There’s a popular book out this year (He Said/She Said) all about a couple who are “eclipse chasers.” I remember that when I first read the premise (I haven’t, for the record, actually read the book yet), I thought to myself, “Why on earth would anyone care sooo much about the eclipse that they’d actually chase it down?”
Well, that was the old me, the one who had only ever seen a partial eclipse back in elementary school, where all I remember is being shepherded out to the grassy field, told to don glasses, and marvel. While it was obviously cool or unusual enough to remember it happening, I still wondered at the amount of sheer excitement generated over the total eclipse this year. Surely it couldn’t be THAT incredible, right?
**I fully rescind all my former thoughts on the subject.**
Being able to see the total solar eclipse was EXCEPTIONAL. Note-worthy. Mind-blowing. Awe-inspiring.
(Take your pick.)
The fact is, we hadn’t been sure we were even going to make it. Although the drive to see it wouldn’t be far (only in our neighboring state of Idaho), we doubted that we could afford for Matt to take the day off of work for us to drive up with the rest of his family, who would be camping on a farm owned by a friend of my mother-in-law.
Thankfully, Matt was granted some unexpected vacation time just a couple weeks ago, and we instantly knew we wanted to use some of it to drive up to see the eclipse (and, even more than that, to spend some quality time with his family while we still have some summer left).
While the rest of the trip held a fair amount of stress and meltdowns and tantrums thanks to lots of overtired and overexcited kids, we all set up our chairs to face the rising sun yesterday morning and waited in great anticipation for the event of a lifetime.
And I’ve got to say, the eclipse totally delivered (pun unintended, but welcome).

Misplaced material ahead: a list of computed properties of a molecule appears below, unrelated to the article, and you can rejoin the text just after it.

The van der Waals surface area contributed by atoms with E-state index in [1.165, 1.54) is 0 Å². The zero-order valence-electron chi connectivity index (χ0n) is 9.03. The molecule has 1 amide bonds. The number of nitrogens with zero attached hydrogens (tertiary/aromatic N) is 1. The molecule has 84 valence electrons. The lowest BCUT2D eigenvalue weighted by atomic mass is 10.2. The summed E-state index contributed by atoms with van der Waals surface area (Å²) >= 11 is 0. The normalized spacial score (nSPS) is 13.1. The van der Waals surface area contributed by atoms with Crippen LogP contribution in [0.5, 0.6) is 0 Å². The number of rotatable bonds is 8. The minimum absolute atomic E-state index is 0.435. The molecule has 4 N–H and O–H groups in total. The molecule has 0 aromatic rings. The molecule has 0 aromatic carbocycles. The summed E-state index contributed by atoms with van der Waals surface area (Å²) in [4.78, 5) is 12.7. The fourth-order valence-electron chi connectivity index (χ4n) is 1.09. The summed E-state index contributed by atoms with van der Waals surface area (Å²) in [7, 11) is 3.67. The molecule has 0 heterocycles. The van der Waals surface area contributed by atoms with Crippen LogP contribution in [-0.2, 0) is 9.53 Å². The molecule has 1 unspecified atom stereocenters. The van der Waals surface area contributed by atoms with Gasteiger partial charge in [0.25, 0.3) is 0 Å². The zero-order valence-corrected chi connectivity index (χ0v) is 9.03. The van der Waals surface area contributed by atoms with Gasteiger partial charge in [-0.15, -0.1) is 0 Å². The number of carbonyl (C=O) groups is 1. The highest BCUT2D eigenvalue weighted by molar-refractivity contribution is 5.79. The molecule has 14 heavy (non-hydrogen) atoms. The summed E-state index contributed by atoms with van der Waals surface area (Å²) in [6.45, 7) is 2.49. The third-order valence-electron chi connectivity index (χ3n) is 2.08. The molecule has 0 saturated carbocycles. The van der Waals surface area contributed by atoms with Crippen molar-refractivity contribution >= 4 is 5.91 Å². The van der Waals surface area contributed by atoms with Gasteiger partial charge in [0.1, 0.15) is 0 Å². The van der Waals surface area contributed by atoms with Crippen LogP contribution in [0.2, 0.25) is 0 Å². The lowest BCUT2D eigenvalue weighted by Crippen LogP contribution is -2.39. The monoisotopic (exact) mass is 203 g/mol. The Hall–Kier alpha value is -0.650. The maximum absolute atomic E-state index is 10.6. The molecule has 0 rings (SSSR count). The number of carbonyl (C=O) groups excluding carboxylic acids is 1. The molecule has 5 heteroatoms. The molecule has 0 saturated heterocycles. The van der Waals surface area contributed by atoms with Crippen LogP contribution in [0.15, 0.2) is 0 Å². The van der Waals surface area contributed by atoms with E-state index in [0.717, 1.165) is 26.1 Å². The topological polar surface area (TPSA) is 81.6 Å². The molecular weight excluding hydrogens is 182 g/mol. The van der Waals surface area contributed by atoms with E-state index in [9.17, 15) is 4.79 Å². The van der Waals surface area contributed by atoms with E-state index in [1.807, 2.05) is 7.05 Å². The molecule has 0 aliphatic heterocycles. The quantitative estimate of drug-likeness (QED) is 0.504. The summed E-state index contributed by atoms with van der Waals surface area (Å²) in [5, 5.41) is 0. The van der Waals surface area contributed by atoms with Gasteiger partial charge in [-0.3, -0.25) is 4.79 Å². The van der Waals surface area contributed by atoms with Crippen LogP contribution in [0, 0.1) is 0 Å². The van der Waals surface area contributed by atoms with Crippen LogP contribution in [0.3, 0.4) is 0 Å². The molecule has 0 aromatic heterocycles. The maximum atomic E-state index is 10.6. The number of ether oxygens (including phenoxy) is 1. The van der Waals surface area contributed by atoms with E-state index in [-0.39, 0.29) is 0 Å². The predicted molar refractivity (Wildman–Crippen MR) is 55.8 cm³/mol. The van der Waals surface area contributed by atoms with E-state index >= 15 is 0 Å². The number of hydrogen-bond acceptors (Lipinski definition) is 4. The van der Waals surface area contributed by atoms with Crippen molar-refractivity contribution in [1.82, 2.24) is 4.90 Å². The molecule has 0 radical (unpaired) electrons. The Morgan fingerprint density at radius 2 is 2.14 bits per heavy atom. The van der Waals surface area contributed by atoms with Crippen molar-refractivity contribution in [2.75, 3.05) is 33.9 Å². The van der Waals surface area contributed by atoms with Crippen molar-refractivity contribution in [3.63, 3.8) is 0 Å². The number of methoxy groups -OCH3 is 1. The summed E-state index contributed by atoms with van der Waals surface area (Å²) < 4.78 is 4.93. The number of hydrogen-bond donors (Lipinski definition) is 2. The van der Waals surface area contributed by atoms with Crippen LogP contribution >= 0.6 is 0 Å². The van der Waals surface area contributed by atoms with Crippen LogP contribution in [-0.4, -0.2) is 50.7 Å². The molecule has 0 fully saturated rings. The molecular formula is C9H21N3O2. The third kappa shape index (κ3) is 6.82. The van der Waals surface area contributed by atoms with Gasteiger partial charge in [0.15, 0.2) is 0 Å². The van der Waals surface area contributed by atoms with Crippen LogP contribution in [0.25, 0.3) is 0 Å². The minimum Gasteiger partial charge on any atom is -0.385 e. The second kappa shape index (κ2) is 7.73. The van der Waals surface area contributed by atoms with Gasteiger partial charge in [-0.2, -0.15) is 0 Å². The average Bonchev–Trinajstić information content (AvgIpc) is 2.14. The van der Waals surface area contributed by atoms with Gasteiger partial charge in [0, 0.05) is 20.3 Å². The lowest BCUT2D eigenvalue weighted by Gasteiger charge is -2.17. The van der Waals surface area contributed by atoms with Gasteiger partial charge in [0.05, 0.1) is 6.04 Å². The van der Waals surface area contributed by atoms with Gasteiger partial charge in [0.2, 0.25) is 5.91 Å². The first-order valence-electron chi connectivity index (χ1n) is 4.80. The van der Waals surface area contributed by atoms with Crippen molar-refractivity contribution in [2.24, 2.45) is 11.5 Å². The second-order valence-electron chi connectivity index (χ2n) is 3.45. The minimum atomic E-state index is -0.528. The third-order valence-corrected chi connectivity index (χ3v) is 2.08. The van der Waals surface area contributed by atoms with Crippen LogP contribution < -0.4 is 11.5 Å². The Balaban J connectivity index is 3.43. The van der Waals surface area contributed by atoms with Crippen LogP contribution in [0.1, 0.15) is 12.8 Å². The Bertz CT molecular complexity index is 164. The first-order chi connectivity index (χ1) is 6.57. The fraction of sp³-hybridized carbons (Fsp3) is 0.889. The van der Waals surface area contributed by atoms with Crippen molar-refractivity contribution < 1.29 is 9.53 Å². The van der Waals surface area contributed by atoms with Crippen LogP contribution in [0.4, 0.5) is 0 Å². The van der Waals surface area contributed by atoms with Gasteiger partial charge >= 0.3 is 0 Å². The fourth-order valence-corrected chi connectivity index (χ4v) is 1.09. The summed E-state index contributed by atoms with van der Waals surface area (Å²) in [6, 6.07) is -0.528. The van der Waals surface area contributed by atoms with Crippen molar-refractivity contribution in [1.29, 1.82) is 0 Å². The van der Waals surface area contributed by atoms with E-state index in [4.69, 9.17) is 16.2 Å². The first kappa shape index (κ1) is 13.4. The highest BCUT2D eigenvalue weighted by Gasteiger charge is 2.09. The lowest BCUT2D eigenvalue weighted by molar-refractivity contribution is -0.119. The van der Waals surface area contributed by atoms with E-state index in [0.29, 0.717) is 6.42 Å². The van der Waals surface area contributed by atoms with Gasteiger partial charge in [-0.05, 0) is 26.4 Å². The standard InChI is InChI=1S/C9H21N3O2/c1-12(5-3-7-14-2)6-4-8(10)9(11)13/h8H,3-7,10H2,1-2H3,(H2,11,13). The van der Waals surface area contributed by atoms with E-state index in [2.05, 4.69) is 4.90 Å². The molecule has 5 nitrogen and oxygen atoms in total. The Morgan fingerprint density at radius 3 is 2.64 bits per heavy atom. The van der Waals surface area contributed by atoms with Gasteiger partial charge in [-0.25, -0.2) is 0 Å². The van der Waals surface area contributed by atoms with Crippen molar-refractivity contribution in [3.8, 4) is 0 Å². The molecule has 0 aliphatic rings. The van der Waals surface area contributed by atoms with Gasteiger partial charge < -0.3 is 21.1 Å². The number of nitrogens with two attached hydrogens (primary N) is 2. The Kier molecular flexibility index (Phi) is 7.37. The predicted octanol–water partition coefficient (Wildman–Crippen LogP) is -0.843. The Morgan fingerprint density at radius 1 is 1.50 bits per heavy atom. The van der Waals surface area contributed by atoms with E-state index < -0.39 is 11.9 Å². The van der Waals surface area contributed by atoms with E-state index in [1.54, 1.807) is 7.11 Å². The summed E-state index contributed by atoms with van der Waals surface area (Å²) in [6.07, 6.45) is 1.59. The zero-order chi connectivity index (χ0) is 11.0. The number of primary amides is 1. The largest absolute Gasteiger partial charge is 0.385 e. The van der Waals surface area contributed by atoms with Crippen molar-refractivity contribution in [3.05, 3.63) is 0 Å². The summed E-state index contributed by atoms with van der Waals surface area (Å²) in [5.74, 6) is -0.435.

I guess I should have figured out that it would get dark while witnessing a total eclipse, but that fact didn’t dawn on me until a couple of hours before we watched the whole thing go down. I also hadn’t accounted for the fact that the temperatures would drop wildly, that it would be like seeing the last remnants of a sunset in any direction that you looked (rather than the colors being focused only in the west horizon), and that I would be stunned speechless as I took off my glasses, able to view the fully-blocked sun and her halo of white glory with my naked eye.
There have been several studies recently that link the feeling of awe to greater well-being. In one of the studies, the authors described awe as a feeling that is “in the upper reaches of pleasure and on the boundary of fear.”
Later, that study shows a correlation between feeling awe and being able to be more fully present in the moment, feeling awe and feeling more creative, and feeling awe and experiencing a greater sense of hope and appreciation for all that life has to offer.
Check, check, and check.
And I would add that feeling awe immediately helped to melt away any of the stress that we all had been feeling for the days up to that point–I had been about at the edge of my sanity at a couple points just dealing with everyone being practically on top of each other for 3 days (because I’m the kind of person that really needs my space and quiet time to think), but experiencing the eclipse in its totality made the entire trip, without question, totally worth it.
Of course, eclipse-chasing isn’t all we did–
We played games and went to a free planetarium in Twin Falls and read books and talked about life and ate way too much junk food and made friends with the chickens (and people) on the farm and played in the sandbox and took pictures and slept poorly and made oatmeal in the trailer and listened to Harry Potter in the car and worried about traffic and ended up getting home just 6 minutes after our original ETA (estimated time of arrival), as per our GPS.
I think every trip reminds me that although vacations with kids pretty much NEVER go as well as you hope (or at least, as smoothly as they went pre-kids), there is still a lot to be gained by going anyway. Although I would have never *really* understood what I would have missed out on by not going on this trip, I know (because we actually went) that it was more than worth our time and energy and stress.
So glad my in-laws made it possible for us to experience this!